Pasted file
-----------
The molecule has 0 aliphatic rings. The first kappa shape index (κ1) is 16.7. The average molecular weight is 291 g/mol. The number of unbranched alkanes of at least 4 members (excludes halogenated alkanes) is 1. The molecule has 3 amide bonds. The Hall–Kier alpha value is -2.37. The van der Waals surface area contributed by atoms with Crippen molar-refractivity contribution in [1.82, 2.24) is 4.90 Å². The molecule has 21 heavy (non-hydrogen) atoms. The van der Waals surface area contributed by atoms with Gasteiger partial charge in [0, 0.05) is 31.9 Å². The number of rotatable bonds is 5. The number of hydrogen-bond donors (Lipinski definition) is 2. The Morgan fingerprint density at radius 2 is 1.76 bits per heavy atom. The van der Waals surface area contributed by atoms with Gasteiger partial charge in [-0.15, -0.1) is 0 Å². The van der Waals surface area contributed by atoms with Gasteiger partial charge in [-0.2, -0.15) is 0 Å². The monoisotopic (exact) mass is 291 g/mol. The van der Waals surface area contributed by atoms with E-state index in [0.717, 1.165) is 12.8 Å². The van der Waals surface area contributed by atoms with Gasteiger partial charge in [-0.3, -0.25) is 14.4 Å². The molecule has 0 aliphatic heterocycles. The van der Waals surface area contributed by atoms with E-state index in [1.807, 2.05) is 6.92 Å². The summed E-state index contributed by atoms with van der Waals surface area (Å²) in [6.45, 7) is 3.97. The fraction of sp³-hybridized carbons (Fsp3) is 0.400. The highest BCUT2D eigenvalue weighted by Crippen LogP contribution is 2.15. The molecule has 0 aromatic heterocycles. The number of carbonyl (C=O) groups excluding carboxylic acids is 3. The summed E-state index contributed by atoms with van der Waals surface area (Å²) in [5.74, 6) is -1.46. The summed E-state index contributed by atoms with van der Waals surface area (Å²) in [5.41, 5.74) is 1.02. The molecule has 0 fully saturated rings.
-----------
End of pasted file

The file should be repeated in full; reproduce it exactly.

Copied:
The molecule has 0 aliphatic rings. The first kappa shape index (κ1) is 16.7. The average molecular weight is 291 g/mol. The number of unbranched alkanes of at least 4 members (excludes halogenated alkanes) is 1. The molecule has 3 amide bonds. The Hall–Kier alpha value is -2.37. The van der Waals surface area contributed by atoms with Crippen molar-refractivity contribution in [1.82, 2.24) is 4.90 Å². The molecule has 21 heavy (non-hydrogen) atoms. The van der Waals surface area contributed by atoms with Gasteiger partial charge in [0, 0.05) is 31.9 Å². The number of rotatable bonds is 5. The number of hydrogen-bond donors (Lipinski definition) is 2. The Morgan fingerprint density at radius 2 is 1.76 bits per heavy atom. The van der Waals surface area contributed by atoms with Gasteiger partial charge in [-0.15, -0.1) is 0 Å². The van der Waals surface area contributed by atoms with Gasteiger partial charge in [-0.2, -0.15) is 0 Å². The monoisotopic (exact) mass is 291 g/mol. The van der Waals surface area contributed by atoms with E-state index in [0.717, 1.165) is 12.8 Å². The van der Waals surface area contributed by atoms with Gasteiger partial charge in [-0.3, -0.25) is 14.4 Å². The molecule has 0 aliphatic heterocycles. The van der Waals surface area contributed by atoms with E-state index in [1.807, 2.05) is 6.92 Å². The summed E-state index contributed by atoms with van der Waals surface area (Å²) in [6.45, 7) is 3.97. The fraction of sp³-hybridized carbons (Fsp3) is 0.400. The highest BCUT2D eigenvalue weighted by Crippen LogP contribution is 2.15. The molecule has 0 aromatic heterocycles. The number of carbonyl (C=O) groups excluding carboxylic acids is 3. The summed E-state index contributed by atoms with van der Waals surface area (Å²) in [5.74, 6) is -1.46. The summed E-state index contributed by atoms with van der Waals surface area (Å²) in [5.41, 5.74) is 1.02. The molecule has 0 fully saturated rings.